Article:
Sunday, June 8, 2014

African American Choir Directing Styles In Arrangements Of "Ride On King Jesus"

Edited by Azizi Powell

This post provides five examples of the African American Spiritual "Ride On King Jesus" with a special focus on the differences between the styles of the choir directors and the different arrangements of the renditions.

Click for two examples of "Ride On King Jesus" (with the second line "Ride On King Emmanuel").

Also, click for historical versions of this Spiritual.

The content of this post is provided for religious, cultural, and aesthetic purposes.

All copyrights remain with their owners.

Thanks also to all of the choir directors, vocalists, and musicians who are featured in this post and thanks to all those who are quoted in this post. In addition, thanks to the publishers of these YouTube videos.

In my opinion, arrangements of "Ride On King Jesus" with the combination of lyrics from the Spiritual "In That Great Gettin' Up Morning (perhaps also with perhaps lyrics from other Spirituals) are examples of what I call "Gospeled Spirituals". I define "Gospeled Spirituals" as African American Spirituals that are performed in a Gospel style. I'm not sure when these particular arrangements were first performed, but I think that it was probably in the 1980s.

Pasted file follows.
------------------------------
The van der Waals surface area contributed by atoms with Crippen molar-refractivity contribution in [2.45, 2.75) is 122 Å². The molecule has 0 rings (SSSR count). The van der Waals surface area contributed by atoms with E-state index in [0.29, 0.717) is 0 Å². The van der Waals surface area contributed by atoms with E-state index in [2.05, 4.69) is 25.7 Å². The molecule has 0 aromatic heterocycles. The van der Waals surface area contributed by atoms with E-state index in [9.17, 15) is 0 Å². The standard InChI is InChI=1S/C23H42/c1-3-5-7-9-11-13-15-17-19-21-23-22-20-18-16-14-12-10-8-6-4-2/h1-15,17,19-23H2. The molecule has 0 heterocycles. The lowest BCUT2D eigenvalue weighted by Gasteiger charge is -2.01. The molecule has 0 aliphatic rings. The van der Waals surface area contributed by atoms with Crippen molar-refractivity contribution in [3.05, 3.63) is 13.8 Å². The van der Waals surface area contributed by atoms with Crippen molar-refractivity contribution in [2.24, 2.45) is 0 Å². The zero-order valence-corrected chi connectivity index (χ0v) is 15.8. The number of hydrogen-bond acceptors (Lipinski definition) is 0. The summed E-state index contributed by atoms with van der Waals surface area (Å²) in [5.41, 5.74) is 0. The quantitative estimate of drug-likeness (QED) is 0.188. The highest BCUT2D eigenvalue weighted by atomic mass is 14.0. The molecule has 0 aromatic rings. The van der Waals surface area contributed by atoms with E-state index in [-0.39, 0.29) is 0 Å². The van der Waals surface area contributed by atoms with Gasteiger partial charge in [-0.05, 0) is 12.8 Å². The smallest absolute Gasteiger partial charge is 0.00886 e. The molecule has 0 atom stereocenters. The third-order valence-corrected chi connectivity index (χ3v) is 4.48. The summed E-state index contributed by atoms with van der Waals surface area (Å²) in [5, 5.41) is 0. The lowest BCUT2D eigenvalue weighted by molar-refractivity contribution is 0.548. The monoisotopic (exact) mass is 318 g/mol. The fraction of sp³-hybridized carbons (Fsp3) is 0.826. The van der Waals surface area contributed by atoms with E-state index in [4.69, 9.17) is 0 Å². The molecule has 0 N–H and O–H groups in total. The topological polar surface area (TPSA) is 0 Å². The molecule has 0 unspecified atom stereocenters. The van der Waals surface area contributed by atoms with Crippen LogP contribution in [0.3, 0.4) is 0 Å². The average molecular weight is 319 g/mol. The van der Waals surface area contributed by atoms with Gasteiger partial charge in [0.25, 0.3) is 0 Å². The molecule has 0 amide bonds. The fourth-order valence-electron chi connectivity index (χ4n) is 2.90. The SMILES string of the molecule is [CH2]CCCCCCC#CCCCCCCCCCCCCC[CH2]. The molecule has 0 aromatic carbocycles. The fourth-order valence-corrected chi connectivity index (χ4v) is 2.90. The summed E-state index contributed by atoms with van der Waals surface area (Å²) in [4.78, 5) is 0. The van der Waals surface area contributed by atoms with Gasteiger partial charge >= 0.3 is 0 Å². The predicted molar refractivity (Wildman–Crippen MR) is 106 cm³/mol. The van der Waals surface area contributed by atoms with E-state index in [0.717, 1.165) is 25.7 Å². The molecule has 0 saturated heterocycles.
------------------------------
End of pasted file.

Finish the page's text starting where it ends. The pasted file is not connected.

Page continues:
These examples are presented in chronological order based on their posting date on YouTube, with the oldest examples given first.

Example #1: In HIS Presence Gospel Choir - "Ride On King Jesus"

myfleshdiesdaily Uploaded on May 6, 2007

One of our or should I say the crowds favorites. We originally got this from Stoneybrook but we rock it. Harder? Well, you be tha judge lol...sing yall!!!
Here's the beginning lyrics:
Ride on King Jesus
No man can-a hinder Thee*
Ride on King Jesus
No man can-a hinder Thee (repeat multiple times)
This line may be "No man can-a hinder me".
"No man can-a hinder Thee" means "No man (no one) can stop You (meaning "Jesus").
"No man can-a hinder me" means "No man (no one can stop me (from following Jesus).

I've always believed that "No man can-a hinder Thee" is the earlier version of that line as its meaning fits with the first line, but that may be because that is the way I learned this song. Lyrics to a 19th century version of this song or a closely related song are found in the Addendum to this post. In that song the line is given as No man can hinder me (we).

The "a" [pronounced "ah) at the end of certain words is just a rhythmic addition which has no meaning.

This arrangement combines "Ride On King Jesus" with the African American Spiritual "In That Great Gettin' Up Morning".

This arrangement of "Ride On King Jesus" also includes these floating verses:

When I get to heaven I’m gonna wear a robe
No man can a hinder me*
Walk all over those streets of gold
No man can a hinder me

See King Jesus sittin on the throne
No man can a hinder me
Goin to a land where I never grow old
No man can a hinder me
Other floating verses from African American Spirituals that have been sung in renditions of this song:

One of these mornings and it won’t be long
Look for me and I’ll be gone

Goin up to glory gonna sing and shout
Ain’t nobody there gonna put me out